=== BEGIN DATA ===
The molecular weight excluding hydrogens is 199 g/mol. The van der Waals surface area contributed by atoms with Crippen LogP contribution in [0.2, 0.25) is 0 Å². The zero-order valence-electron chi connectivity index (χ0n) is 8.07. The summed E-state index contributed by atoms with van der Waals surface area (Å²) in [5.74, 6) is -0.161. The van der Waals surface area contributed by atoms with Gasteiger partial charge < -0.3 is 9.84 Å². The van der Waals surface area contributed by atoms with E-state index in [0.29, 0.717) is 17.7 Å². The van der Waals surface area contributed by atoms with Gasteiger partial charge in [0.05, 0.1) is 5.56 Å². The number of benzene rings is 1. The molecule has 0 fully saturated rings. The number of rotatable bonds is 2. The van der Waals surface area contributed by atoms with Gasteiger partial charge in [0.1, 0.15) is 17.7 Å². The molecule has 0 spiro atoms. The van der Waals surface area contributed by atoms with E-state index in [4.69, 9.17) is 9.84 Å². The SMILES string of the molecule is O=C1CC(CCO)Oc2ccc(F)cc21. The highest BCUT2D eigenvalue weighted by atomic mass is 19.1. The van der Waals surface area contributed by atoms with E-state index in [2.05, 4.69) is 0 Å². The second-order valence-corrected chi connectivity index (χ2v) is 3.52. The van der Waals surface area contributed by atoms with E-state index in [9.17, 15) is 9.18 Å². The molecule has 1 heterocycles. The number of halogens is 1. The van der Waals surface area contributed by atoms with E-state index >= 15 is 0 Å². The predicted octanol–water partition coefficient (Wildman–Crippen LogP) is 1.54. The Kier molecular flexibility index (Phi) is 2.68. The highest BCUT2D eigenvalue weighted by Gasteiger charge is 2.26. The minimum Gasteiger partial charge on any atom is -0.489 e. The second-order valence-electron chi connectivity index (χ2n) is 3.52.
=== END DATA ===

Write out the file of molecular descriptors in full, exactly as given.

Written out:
The molecular weight excluding hydrogens is 199 g/mol. The van der Waals surface area contributed by atoms with Crippen LogP contribution in [0.2, 0.25) is 0 Å². The zero-order valence-electron chi connectivity index (χ0n) is 8.07. The summed E-state index contributed by atoms with van der Waals surface area (Å²) in [5.74, 6) is -0.161. The van der Waals surface area contributed by atoms with Gasteiger partial charge < -0.3 is 9.84 Å². The van der Waals surface area contributed by atoms with E-state index in [0.29, 0.717) is 17.7 Å². The van der Waals surface area contributed by atoms with Gasteiger partial charge in [0.05, 0.1) is 5.56 Å². The number of benzene rings is 1. The molecule has 0 fully saturated rings. The number of rotatable bonds is 2. The van der Waals surface area contributed by atoms with Gasteiger partial charge in [0.1, 0.15) is 17.7 Å². The molecule has 0 spiro atoms. The van der Waals surface area contributed by atoms with E-state index in [4.69, 9.17) is 9.84 Å². The SMILES string of the molecule is O=C1CC(CCO)Oc2ccc(F)cc21. The highest BCUT2D eigenvalue weighted by atomic mass is 19.1. The van der Waals surface area contributed by atoms with E-state index in [2.05, 4.69) is 0 Å². The second-order valence-corrected chi connectivity index (χ2v) is 3.52. The van der Waals surface area contributed by atoms with E-state index in [9.17, 15) is 9.18 Å². The molecule has 1 heterocycles. The number of halogens is 1. The van der Waals surface area contributed by atoms with E-state index >= 15 is 0 Å². The predicted octanol–water partition coefficient (Wildman–Crippen LogP) is 1.54. The Kier molecular flexibility index (Phi) is 2.68. The highest BCUT2D eigenvalue weighted by Gasteiger charge is 2.26. The minimum Gasteiger partial charge on any atom is -0.489 e. The second-order valence-electron chi connectivity index (χ2n) is 3.52.